So, as I see it, when the client fuels change, that calls for 2018 to be the “Year of the Client” and for wealth managers to be ready to take advantage of this trend.

How should wealth managers position their firms for success in the year ahead? Scorpio Research recently concluded its survey of Wealth Management firm Chief Marketing Officers (CMO) in the Americas and Europe to discern trends and priorities in the coming year. On Wednesday, 31 January 2018 from 11 am to 12 pm EST, David Lo, associate partner at Scorpio Research, and April Rudin, president of The Rudin Group, will discuss the survey’s findings, the implications for wealth management firm marketing strategy, and what wealth managers can learn from CMO insights to apply to their own practices in the coming year. For CFA charterholders, the webinar qualifies for CE credit.

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All posts are the opinion of the author. As such, they should not be construed as investment advice, nor do the opinions expressed necessarily reflect the views of CFA Institute or the author’s employer.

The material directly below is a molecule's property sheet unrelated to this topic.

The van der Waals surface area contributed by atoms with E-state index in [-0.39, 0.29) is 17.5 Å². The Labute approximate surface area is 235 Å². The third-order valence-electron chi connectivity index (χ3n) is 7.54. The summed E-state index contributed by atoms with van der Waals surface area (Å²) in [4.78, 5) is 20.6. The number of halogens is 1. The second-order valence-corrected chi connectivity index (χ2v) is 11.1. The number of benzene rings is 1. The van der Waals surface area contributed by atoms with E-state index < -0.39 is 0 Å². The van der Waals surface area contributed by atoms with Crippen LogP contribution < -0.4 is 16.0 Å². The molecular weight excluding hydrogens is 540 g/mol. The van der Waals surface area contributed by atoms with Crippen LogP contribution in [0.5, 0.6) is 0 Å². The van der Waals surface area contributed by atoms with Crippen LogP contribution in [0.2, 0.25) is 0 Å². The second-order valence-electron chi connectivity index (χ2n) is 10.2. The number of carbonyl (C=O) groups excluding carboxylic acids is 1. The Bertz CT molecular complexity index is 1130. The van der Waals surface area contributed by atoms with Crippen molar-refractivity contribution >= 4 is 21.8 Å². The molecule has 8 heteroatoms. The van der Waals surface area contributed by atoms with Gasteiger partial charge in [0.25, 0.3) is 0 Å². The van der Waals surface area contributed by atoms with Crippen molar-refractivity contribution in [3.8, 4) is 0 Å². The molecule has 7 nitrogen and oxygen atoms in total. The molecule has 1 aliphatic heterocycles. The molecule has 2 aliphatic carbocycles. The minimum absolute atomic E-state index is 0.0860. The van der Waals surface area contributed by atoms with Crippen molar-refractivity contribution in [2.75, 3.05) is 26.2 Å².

Image credit: ©Getty Images/fandijki

About the Author(s)
Lauren Foster

Lauren Foster is managing editor of Enterprising Investor and co-lead of CFA Institute’s Women in Investment Management initiative. Previously, she worked as a freelance writer for Barron’s and the Financial Times. Prior to her freelance work, Foster spent nearly a decade on staff at the FT as a reporter and editor based in the New York bureau. Foster holds a BA in political science from the University of Cape Town, and an MS in journalism from Columbia University.

April J. Rudin

April J. Rudin, Founder and President of The Rudin Group, is an expert at the intersection of wealth marketing, next gen, and digital/social platforms. She regularly advises financial institutions on strategies and tactics to attract and engage with wealthy clients-multi-generationally. April is a consultant to global financial services firms in North America, Asia, and the Middle East, and she is a frequent contributor to Huffington Post, Family Wealth Report, Fundfire and others on trends, commentary and insight to wealth marketing.